Jason Segel (Forgetting Sarah Marshall, The Five Year Engagement) plays Jeff, a 30 year old stoner who still lives at home with his mother (Susan Sarandon) obsessed with the movie Signs and constantly looking for purpose and meaning in everyday life. Jeff’s routine is changed one day when the phone rings, with an angry voice asking for ‘Kevin’. Rather than accepting the call as a wrong-number, Jeff sees ‘Kevin’ as a sign, and goes out in search for answers.
Meanwhile, Jeff’s brother Pat (Ed Helms, The Hangover) is having relationship problems with wife Linda (Judy Greer, The Descendants) whom he suspects of having an affair. Chaos ensues, as Jeff and Pat run into each other constantly, as they tail their respective suspects, and Jeff continues to take every coincidence as a sign – much to the annoyance of his brother.
In the background, a sub-plot involving Sarandon and a secret admirer at her office, turns into a beautiful tale of love and friendship, opening the audience’s mind to love after widowhood, and presenting a relationship which is totally unexpected, but completely fitting given the situation.
Jeff, Who Lives at Home is a funny and sometimes intelligent look into the lives of this dysfunctional family, raising questions about motherhood, as well as Jeff’s compulsion to see meaning in every aspect of life. The story moves along at a reasonable pace, with plenty of time for laughs, and we learn a lot about the relationships between the characters: something which is often lacking in mainstream comedy.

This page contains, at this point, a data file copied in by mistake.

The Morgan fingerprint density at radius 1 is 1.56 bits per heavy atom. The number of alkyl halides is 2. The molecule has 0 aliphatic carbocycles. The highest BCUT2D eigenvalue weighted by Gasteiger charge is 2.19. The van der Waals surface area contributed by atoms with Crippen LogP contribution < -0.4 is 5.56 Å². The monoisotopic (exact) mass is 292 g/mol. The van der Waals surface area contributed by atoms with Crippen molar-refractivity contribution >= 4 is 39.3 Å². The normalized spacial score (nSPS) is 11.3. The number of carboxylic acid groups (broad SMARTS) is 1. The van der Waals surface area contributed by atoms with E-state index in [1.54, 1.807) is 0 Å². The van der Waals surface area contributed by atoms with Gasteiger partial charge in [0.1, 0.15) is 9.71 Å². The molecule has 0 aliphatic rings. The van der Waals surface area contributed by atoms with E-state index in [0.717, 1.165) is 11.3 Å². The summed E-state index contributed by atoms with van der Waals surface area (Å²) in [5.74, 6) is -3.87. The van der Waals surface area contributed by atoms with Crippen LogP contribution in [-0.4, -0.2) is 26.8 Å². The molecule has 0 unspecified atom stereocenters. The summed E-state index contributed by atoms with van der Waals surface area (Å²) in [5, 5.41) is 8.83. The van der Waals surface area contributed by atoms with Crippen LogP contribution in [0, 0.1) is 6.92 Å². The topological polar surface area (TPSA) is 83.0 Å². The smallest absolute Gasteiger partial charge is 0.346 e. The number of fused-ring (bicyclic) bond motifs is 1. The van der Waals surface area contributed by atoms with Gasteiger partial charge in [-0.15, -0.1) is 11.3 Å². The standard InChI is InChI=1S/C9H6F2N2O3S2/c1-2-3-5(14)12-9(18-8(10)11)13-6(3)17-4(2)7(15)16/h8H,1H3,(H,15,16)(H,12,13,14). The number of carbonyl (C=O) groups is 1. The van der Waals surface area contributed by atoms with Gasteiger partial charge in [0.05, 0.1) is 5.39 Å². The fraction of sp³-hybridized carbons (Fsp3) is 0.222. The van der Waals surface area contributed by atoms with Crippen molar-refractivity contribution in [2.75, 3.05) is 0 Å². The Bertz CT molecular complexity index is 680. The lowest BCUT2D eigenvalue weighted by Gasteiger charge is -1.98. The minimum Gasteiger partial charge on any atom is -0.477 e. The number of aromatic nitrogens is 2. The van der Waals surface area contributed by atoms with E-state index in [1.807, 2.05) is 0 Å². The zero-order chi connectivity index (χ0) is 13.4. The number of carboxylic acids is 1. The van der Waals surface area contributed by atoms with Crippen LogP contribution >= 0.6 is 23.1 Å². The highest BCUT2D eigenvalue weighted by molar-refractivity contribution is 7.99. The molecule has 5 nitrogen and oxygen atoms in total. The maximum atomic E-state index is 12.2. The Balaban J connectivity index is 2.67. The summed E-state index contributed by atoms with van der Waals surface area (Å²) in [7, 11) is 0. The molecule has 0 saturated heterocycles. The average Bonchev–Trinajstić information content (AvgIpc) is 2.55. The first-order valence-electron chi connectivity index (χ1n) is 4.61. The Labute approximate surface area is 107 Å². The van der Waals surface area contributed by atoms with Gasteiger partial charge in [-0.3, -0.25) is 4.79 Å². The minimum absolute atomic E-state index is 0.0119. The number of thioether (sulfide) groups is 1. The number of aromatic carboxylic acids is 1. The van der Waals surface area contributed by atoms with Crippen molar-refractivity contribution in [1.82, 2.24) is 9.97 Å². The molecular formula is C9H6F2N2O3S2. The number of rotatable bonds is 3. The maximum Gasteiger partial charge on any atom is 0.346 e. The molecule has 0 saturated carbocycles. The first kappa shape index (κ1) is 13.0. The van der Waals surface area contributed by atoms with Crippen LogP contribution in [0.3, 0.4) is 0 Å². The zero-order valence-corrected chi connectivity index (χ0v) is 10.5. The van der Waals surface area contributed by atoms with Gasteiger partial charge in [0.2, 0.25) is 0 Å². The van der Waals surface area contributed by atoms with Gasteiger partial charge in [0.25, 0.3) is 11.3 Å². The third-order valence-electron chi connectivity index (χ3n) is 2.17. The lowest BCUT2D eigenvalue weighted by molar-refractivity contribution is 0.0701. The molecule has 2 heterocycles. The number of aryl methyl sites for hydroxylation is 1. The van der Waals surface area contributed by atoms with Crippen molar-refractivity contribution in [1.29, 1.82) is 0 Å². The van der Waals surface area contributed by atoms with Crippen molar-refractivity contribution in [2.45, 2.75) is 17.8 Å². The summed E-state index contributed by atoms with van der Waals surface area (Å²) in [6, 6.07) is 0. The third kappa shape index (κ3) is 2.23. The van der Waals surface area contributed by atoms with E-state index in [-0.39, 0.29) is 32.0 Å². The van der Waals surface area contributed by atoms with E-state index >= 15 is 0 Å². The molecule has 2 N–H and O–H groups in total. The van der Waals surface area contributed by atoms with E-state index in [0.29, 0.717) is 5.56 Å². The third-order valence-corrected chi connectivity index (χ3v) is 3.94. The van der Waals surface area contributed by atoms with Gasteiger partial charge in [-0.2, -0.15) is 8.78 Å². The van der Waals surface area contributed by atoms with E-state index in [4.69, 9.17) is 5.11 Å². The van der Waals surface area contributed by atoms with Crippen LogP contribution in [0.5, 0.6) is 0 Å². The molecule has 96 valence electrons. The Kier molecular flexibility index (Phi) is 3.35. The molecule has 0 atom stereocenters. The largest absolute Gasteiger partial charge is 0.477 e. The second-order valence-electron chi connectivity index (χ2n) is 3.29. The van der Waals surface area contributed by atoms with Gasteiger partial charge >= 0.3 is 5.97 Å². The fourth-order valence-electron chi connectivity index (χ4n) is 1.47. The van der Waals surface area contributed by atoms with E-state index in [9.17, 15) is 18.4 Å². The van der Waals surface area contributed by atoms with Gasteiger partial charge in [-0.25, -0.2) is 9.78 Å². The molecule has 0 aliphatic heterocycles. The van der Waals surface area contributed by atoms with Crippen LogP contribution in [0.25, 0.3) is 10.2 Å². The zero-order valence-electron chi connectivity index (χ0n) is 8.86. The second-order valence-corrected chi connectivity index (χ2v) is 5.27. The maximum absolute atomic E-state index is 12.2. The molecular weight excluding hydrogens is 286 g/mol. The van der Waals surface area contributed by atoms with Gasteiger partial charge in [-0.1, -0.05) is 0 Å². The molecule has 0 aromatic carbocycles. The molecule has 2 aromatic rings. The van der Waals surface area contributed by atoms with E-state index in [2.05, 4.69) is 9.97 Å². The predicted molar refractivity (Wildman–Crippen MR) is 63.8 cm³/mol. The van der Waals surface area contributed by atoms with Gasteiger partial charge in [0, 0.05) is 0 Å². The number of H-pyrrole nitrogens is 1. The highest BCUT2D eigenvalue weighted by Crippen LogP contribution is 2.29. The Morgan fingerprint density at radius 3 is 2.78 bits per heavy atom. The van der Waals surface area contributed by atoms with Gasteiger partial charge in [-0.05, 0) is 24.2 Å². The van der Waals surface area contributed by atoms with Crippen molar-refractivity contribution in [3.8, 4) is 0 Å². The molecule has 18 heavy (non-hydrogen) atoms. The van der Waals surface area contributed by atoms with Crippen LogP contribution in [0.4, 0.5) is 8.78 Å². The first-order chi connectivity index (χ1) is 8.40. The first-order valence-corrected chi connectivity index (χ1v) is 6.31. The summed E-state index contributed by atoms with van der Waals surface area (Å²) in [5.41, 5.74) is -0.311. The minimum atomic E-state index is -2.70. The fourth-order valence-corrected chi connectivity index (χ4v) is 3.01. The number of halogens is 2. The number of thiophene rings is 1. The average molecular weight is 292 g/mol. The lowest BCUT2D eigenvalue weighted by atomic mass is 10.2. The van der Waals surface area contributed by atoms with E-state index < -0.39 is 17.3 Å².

The only real downside to the movie has to be the camera work. Directors Jay and Mark Duplass have clearly watched too much Cyrus and likewise overused the infamous jerky/zoom Bourne technique of filming, which is very distracting, and adds little to the action or story taking place.
Aside from this directing faux-pas, the movie is brilliantly paced and edited, leaving plenty of room for the great ensemble cast to shine through. Segel is particularly entertaining in his role, as well as surprising: at times delivering philosophical lines of dialogue, and really making us believe that he is hopelessly trapped within his world of conspiracy theories and signs. Sarandon is equally adept as mother Sharon, and conveys her emotions with little explanation; her face says it all.
Written and directed by the Duplass brothers, Jeff, Who Lives at Home is a wonderfully funny and poignant film, and taking place over the course of one eventful day, exposes us to family relationships and problems in a very open and entertaining manner, with a brilliant supporting cast.